The tobacco firm which threatened the State with a multimillion-euro legal action unless it scrapped plans for plain cigarette packets by Friday had yet to contact the Government over its refusal to bow to lobbying pressure last night.
Neither the Department of Health nor the Department of Children had been sent any letter or legal writ at the time of going to press, after Health wrote back to the firm to say the policy will be implemented.
The ministers for the departments, Leo Varadkar and James Reilly, received legal letters from Arthur Cox solicitors on behalf of Silk Cut and Benson & Hedges makers JTI Ireland in recent days insisting the proposed policy must be binned by Friday.
It specifically alleged that the plain packaging did not lead to a drop in smoker numbers when introduced in Australia — a claim rejected by health bodies — infringed on tobacco firms’ intellectual property rights and should be blocked until a UK court challenge concludes as it will impact on EU rules.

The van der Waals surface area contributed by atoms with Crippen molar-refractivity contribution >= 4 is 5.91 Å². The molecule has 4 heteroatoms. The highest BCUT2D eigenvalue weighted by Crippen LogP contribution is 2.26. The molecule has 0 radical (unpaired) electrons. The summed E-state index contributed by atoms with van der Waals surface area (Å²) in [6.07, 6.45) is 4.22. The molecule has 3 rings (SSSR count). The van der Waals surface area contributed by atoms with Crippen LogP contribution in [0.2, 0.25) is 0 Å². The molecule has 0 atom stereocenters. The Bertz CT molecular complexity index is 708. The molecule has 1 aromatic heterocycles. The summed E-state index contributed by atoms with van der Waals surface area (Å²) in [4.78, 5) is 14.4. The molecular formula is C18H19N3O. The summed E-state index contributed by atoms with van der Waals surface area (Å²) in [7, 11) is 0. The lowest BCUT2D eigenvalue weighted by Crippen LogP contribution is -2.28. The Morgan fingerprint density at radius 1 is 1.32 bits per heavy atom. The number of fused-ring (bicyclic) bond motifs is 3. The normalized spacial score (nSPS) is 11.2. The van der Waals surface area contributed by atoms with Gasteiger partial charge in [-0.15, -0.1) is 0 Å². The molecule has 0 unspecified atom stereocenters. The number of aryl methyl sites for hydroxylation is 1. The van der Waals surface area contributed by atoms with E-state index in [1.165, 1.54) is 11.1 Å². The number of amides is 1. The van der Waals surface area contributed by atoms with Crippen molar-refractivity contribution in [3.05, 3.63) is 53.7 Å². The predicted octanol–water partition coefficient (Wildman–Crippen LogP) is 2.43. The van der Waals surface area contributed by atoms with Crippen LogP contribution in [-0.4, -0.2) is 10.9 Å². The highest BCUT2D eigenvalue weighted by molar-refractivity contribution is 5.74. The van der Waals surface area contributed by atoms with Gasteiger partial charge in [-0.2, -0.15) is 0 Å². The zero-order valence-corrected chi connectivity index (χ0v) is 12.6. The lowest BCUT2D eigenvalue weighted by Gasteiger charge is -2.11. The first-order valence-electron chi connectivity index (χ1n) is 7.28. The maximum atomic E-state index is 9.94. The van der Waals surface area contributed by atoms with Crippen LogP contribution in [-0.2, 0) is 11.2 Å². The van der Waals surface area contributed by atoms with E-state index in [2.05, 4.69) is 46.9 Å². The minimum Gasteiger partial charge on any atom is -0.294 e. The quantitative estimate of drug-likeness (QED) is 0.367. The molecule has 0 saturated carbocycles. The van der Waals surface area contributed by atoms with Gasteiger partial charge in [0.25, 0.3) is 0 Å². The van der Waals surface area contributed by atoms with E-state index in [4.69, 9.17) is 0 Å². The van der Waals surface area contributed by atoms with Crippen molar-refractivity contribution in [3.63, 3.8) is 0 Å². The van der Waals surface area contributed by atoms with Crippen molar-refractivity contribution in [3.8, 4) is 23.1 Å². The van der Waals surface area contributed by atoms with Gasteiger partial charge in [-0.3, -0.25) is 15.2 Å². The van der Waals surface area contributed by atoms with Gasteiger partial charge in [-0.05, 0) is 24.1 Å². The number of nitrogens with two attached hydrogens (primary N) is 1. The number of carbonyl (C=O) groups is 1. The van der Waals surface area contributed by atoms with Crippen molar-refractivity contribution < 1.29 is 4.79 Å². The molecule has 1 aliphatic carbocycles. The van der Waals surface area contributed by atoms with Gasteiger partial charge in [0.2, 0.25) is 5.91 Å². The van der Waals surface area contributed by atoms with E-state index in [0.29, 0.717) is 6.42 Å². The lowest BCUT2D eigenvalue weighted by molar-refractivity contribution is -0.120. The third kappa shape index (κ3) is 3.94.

Despite the warning and separate pressure from business groups concerned over the impact on jobs, the Government has held firm, with the Department of Health writing to JTI Ireland yesterday saying it will not scrap the plan.
In a rare show of unity, the Oireachtas health committee unanimously supported the bill to introduce plain packs by May 2017 on Tuesday, with the legislation set to be passed into law barring a major Dáil or Seanad U-turn in the coming weeks.
The cross-party committee sent out a joint statement last night voicing “unconditional, unanimous support” for the Government plan.
It had been anticipated that the move would lead to JTI Ireland informing the Coalition that it will now seek compensation over the measures.
Despite the firm’s own deadline for Government to scrap the plan last night, no such correspondence had been received.
JTI Ireland and Arthur Cox declined to comment on the matter yesterday.
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